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Success in Jerusalem: Shmita Planning and a Fracking Ban

By David Krantz

9 Cheshvan 5776  /  Oct. 22, 2015


JERUSALEM — Finally, the Zionist organizational world is saying hello to shmita and goodbye to fracking, thanks to two new laws that Aytzim’s Green Zionist Alliance passed at this week’s World Zionist Congress in Jerusalem.

 

Using shmita as an environmental framework, the first new law mandates that the World Zionist Organization and its constituent agencies — including Keren Kayemet L'Yisrael (Jewish National Fund in Israel), the Jewish Agency for Israel, and Keren HaYesod (United Israel Appeal) — first measure their carbon emissions and then develop seven-year climate-action plans to reduce their carbon footprints. It also requires the issuance of annual reports describing both the climate-action plans as well as the progress toward achieving them. This will be the first time that these Zionist institutions will be taking environmental sustainability into account in their long-term planning.

 

It’s fitting that such a shmita-inspired law passed this year, since the Congress served, although unknowingly to most in attendance, as a hakhel — the time just after the end of the shmita year when Jews from all over gather in Jerusalem to learn and discuss the law.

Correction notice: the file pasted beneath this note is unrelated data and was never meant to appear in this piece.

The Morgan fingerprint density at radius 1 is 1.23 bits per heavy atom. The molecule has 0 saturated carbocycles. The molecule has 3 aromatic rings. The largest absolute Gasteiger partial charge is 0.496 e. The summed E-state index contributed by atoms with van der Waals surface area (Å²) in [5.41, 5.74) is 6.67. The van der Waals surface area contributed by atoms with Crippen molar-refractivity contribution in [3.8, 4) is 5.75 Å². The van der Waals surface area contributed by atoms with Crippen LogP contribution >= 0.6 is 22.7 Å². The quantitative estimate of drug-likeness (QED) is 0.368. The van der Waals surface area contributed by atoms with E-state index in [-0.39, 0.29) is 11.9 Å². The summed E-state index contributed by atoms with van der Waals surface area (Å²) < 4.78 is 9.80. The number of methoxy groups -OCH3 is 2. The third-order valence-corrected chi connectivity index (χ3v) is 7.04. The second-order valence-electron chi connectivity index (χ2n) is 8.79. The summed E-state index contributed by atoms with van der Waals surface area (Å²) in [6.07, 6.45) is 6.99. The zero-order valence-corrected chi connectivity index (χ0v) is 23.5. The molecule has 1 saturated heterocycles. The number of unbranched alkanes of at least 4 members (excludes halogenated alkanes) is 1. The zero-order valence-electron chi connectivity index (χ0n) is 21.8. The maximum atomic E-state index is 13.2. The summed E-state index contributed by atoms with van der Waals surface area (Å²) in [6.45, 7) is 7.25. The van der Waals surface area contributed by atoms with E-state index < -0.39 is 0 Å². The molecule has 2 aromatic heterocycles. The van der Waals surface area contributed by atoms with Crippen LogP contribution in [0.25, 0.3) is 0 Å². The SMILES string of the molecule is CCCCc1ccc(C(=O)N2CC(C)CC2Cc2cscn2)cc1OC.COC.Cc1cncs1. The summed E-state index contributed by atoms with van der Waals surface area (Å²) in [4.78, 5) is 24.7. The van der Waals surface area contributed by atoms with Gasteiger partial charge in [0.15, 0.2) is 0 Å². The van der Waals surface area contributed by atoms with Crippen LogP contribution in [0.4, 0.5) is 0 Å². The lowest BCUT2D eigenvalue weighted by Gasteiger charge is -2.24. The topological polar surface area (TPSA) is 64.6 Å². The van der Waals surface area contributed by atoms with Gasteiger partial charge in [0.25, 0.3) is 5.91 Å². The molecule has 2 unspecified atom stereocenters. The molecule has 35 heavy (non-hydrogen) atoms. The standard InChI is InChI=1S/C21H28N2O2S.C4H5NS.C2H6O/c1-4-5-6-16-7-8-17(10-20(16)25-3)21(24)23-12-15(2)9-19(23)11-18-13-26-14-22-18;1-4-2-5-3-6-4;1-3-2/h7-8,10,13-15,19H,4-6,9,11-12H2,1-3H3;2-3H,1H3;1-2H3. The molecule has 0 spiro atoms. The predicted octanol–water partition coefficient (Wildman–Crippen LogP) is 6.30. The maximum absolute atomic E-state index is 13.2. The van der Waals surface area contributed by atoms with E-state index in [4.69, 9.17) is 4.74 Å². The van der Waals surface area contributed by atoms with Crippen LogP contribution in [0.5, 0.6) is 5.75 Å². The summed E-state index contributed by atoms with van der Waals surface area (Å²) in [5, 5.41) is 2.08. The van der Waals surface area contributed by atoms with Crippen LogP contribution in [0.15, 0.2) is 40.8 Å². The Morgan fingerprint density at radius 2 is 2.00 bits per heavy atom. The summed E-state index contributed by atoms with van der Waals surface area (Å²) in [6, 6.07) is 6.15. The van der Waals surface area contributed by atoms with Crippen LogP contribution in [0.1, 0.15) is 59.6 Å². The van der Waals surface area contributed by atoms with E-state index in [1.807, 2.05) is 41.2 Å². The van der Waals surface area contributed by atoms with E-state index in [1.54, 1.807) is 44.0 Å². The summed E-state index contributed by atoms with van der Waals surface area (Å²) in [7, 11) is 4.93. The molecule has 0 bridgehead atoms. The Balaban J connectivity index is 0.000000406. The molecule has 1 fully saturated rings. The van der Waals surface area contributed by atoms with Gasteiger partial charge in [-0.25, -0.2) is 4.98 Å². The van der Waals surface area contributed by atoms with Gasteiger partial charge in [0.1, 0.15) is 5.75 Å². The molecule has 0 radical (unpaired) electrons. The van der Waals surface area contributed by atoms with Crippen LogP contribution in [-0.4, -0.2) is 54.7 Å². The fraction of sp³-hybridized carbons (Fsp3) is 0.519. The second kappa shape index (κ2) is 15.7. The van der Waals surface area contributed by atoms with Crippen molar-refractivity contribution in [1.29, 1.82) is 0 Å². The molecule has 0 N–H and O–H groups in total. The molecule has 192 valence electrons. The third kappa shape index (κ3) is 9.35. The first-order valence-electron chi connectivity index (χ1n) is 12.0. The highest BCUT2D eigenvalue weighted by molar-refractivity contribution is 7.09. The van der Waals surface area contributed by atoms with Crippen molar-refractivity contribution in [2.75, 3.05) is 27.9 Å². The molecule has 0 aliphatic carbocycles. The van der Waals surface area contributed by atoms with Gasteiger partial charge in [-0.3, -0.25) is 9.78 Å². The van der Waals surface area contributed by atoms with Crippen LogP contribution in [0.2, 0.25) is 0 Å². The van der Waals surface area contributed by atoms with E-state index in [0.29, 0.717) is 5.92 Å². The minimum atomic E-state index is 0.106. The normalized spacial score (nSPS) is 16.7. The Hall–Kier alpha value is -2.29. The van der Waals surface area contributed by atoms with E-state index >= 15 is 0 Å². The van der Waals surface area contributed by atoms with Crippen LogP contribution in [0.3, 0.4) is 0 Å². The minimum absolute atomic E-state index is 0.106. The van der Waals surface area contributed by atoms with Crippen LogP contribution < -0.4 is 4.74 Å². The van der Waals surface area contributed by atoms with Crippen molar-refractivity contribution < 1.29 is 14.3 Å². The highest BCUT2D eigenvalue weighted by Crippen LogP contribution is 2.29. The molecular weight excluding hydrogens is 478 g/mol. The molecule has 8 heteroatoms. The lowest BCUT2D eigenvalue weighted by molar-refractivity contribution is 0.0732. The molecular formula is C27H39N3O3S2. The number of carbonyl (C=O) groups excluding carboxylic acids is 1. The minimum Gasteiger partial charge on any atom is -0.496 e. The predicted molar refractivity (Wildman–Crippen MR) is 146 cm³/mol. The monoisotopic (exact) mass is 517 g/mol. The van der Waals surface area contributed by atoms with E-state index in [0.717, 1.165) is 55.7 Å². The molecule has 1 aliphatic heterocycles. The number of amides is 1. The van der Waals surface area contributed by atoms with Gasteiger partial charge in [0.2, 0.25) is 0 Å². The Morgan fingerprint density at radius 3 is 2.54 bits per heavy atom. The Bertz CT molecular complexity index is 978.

The second new law prohibits all fossil-fuel extraction — including fracking and in-situ retorting — on land owned by KKL-JNF. And, perhaps more importantly, it instructs KKL-JNF to actively oppose fossil-fuel extraction projects elsewhere in the country when Israel’s water resources are at risk, such as the planned extraction of oil near the Sea of Galilee. Last year, with support from Aytzim and KKL-JNF, oil-shale fracking was blocked in Central Israel’s Adullam region, and this new law will help ensure that KKL-JNF’s position remains favoring clean freshwater over dirty energy extraction.

 

You can read the full text of both new laws here.

 

Although both laws, when proposed, were rejected many times by committees and bureaucrats in advance of the Congress, Aytzim’s delegation to the Congress succeeded in circumventing the traditional resolutions route and, through collecting delegate signatures, pushed both resolutions into and through committee and onto the Congress floor, where they both passed near unanimously.

 

Large institutions like the World Zionist Organization, which is nearly twice as old as the modern Israeli state, can be slow to change. But thanks to the effort of Aytzim, with your support, and Aytzim’s partners, the Zionist world is becoming greener every day. And that means cleaner air, water and land for all of Israel.

 

 


 

David Krantz is the president and chairperson of Aytzim: Ecological Judaism.

 

 

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